Point Austin: Tased and Confused
When the APD falls in love with Tasers, it's the Eastside that gets shocked
Let's see if I've got this right: This year we can credit at least one death in an Austin police incident to lack of a Taser, and one death to the presence of a Taser?
According to the official version of the June 9 Daniel Rocha shooting, Officer Julie Schroeder believed, mistakenly, that Rocha had grabbed her Taser stun-gun and was about to use it on another officer, so she pulled her gun and shot Rocha to death. And last week, despite the eventual presence of nine officers, Michael Clark could not be subdued without three full 50,000-volt shocks from a Taser, was then apparently left on the ground for some time in greater than 105-degree heat, and shortly thereafter succumbed to "medical distress" and died later at South Austin Hospital.
Schroeder has since been legally exonerated pending further internal investigation, although for lack of APD-required video cameras, we will never know for certain what happened to Daniel Rocha. In the death of Michael Clark, it would seem to be too soon to draw any firm conclusions especially since the persistently bumbling medical examiner's office has withheld a determination of cause of death pending completion of toxicology reports, perhaps weeks away. (See "Death Puts Tasers in Spotlight.")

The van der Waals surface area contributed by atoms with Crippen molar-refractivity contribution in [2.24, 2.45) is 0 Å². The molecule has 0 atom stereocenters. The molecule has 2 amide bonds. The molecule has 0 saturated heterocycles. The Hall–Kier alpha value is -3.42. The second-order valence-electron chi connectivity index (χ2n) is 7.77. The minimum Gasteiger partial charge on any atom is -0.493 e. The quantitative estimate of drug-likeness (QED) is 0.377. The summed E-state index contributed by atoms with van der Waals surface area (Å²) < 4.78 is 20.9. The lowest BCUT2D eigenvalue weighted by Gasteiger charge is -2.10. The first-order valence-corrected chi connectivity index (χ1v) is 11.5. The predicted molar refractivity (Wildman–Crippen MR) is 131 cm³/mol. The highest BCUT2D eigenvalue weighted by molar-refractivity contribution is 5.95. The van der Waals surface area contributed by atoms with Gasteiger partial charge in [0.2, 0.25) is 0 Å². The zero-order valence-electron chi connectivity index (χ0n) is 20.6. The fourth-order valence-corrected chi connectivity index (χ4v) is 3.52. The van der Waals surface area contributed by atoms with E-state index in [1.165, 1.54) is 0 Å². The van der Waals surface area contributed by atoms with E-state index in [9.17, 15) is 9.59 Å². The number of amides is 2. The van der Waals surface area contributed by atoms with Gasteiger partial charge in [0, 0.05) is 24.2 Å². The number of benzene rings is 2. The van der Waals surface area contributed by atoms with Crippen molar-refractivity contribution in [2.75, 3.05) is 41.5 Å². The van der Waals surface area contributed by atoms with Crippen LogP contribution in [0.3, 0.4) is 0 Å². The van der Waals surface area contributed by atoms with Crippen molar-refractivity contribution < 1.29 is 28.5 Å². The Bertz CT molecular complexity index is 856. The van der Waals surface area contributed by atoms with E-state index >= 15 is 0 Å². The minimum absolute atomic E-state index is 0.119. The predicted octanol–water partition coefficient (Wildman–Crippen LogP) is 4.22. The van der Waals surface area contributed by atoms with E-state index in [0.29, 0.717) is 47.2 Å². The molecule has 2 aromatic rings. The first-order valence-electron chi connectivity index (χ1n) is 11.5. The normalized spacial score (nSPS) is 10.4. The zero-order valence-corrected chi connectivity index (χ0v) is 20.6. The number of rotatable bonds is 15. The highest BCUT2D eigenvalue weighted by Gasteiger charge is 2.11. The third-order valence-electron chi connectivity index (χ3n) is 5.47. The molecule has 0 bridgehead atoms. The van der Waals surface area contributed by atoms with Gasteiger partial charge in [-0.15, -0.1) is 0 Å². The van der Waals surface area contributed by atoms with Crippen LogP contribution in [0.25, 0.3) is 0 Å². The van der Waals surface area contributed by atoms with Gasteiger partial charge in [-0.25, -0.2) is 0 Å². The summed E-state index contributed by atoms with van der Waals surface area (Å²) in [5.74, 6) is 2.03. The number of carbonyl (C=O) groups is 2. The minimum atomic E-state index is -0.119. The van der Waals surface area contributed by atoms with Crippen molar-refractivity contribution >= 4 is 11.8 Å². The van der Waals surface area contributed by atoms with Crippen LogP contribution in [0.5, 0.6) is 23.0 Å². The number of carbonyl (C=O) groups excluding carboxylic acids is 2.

However, that delay didn't prevent the APD from quickly returning to duty the two officers most directly involved in Clark's death, although the department has yet to release the police video it claims confirms that the officers acted in accordance with appropriate use-of-force policy. The brass did have time, however, to convene an instant Happy Taser demonstration for local media, during which TV personnel amused themselves by volunteering to be personally Tasered fully prepared for the shock, for two seconds, while helpful police stood by to catch them when they fell, stunned and immobilized. "Ouch!" declared one photog cheerfully afterward, in closeup. (See "Taser TV's Electrified Guinea Pigs")
Michael Clark, by contrast, was Tased during a highly combative struggle during which two police officers were also hurt, Tased three separate times for five full seconds and only then was Clark subdued sufficiently, police say, to take into custody. Yet not one of these cooperative TV Tase dummies asked police the simple question, "Couldn't nine of you get Clark under sufficient control after he was shocked the first or even second time to get the cuffs on him?"
And if not what the hell good are the Tasers?
Let's All Get Tased